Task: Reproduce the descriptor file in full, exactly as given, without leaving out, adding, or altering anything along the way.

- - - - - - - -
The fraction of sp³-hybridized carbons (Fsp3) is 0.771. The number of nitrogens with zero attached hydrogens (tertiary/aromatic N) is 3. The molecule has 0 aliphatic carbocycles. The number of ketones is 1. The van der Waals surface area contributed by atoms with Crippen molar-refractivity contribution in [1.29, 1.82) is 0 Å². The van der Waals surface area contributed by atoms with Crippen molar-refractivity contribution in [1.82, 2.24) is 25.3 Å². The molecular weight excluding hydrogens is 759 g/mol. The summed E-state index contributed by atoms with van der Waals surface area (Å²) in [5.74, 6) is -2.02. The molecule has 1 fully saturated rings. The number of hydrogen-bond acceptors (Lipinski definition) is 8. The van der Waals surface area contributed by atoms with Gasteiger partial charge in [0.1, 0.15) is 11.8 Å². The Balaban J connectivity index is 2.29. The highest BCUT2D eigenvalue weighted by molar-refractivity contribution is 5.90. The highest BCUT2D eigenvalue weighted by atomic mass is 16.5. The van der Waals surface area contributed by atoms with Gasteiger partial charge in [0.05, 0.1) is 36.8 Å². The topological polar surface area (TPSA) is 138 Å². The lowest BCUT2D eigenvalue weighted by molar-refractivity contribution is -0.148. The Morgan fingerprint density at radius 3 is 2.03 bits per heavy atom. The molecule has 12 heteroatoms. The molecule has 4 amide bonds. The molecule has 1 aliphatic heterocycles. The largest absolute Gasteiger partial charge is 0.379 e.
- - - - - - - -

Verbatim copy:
The fraction of sp³-hybridized carbons (Fsp3) is 0.771. The number of nitrogens with zero attached hydrogens (tertiary/aromatic N) is 3. The molecule has 0 aliphatic carbocycles. The number of ketones is 1. The van der Waals surface area contributed by atoms with Crippen molar-refractivity contribution in [1.29, 1.82) is 0 Å². The van der Waals surface area contributed by atoms with Crippen molar-refractivity contribution in [1.82, 2.24) is 25.3 Å². The molecular weight excluding hydrogens is 759 g/mol. The summed E-state index contributed by atoms with van der Waals surface area (Å²) in [5.74, 6) is -2.02. The molecule has 1 fully saturated rings. The number of hydrogen-bond acceptors (Lipinski definition) is 8. The van der Waals surface area contributed by atoms with Gasteiger partial charge in [0.1, 0.15) is 11.8 Å². The Balaban J connectivity index is 2.29. The highest BCUT2D eigenvalue weighted by molar-refractivity contribution is 5.90. The highest BCUT2D eigenvalue weighted by atomic mass is 16.5. The van der Waals surface area contributed by atoms with Gasteiger partial charge in [0.05, 0.1) is 36.8 Å². The topological polar surface area (TPSA) is 138 Å². The lowest BCUT2D eigenvalue weighted by molar-refractivity contribution is -0.148. The Morgan fingerprint density at radius 3 is 2.03 bits per heavy atom. The molecule has 12 heteroatoms. The molecule has 4 amide bonds. The molecule has 1 aliphatic heterocycles. The largest absolute Gasteiger partial charge is 0.379 e.